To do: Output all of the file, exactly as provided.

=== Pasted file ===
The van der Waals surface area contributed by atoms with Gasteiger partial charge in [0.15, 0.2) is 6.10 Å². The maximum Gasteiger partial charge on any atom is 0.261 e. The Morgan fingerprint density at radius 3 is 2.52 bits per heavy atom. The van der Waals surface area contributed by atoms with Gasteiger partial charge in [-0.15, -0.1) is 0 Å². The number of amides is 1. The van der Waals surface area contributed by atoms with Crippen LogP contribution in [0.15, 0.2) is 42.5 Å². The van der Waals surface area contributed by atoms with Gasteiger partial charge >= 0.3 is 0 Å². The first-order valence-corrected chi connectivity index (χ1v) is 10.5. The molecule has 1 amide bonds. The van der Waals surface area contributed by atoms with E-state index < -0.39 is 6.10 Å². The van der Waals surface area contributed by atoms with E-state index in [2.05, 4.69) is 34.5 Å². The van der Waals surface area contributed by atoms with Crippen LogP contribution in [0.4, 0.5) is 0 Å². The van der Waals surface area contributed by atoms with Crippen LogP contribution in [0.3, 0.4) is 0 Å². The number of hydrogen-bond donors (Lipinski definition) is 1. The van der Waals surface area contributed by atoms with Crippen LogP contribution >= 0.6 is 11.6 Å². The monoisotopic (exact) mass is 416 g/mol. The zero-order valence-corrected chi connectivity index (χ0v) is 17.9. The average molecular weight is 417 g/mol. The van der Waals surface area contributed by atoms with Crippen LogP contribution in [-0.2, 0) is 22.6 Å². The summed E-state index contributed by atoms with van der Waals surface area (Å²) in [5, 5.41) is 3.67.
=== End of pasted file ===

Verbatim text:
The van der Waals surface area contributed by atoms with Gasteiger partial charge in [0.15, 0.2) is 6.10 Å². The maximum Gasteiger partial charge on any atom is 0.261 e. The Morgan fingerprint density at radius 3 is 2.52 bits per heavy atom. The van der Waals surface area contributed by atoms with Gasteiger partial charge in [-0.15, -0.1) is 0 Å². The number of amides is 1. The van der Waals surface area contributed by atoms with Crippen LogP contribution in [0.15, 0.2) is 42.5 Å². The van der Waals surface area contributed by atoms with Gasteiger partial charge >= 0.3 is 0 Å². The first-order valence-corrected chi connectivity index (χ1v) is 10.5. The molecule has 1 amide bonds. The van der Waals surface area contributed by atoms with E-state index < -0.39 is 6.10 Å². The van der Waals surface area contributed by atoms with E-state index in [2.05, 4.69) is 34.5 Å². The van der Waals surface area contributed by atoms with Crippen LogP contribution in [0.4, 0.5) is 0 Å². The van der Waals surface area contributed by atoms with Crippen LogP contribution in [0.3, 0.4) is 0 Å². The number of hydrogen-bond donors (Lipinski definition) is 1. The van der Waals surface area contributed by atoms with Crippen LogP contribution >= 0.6 is 11.6 Å². The monoisotopic (exact) mass is 416 g/mol. The zero-order valence-corrected chi connectivity index (χ0v) is 17.9. The average molecular weight is 417 g/mol. The van der Waals surface area contributed by atoms with Crippen LogP contribution in [-0.2, 0) is 22.6 Å². The summed E-state index contributed by atoms with van der Waals surface area (Å²) in [5, 5.41) is 3.67.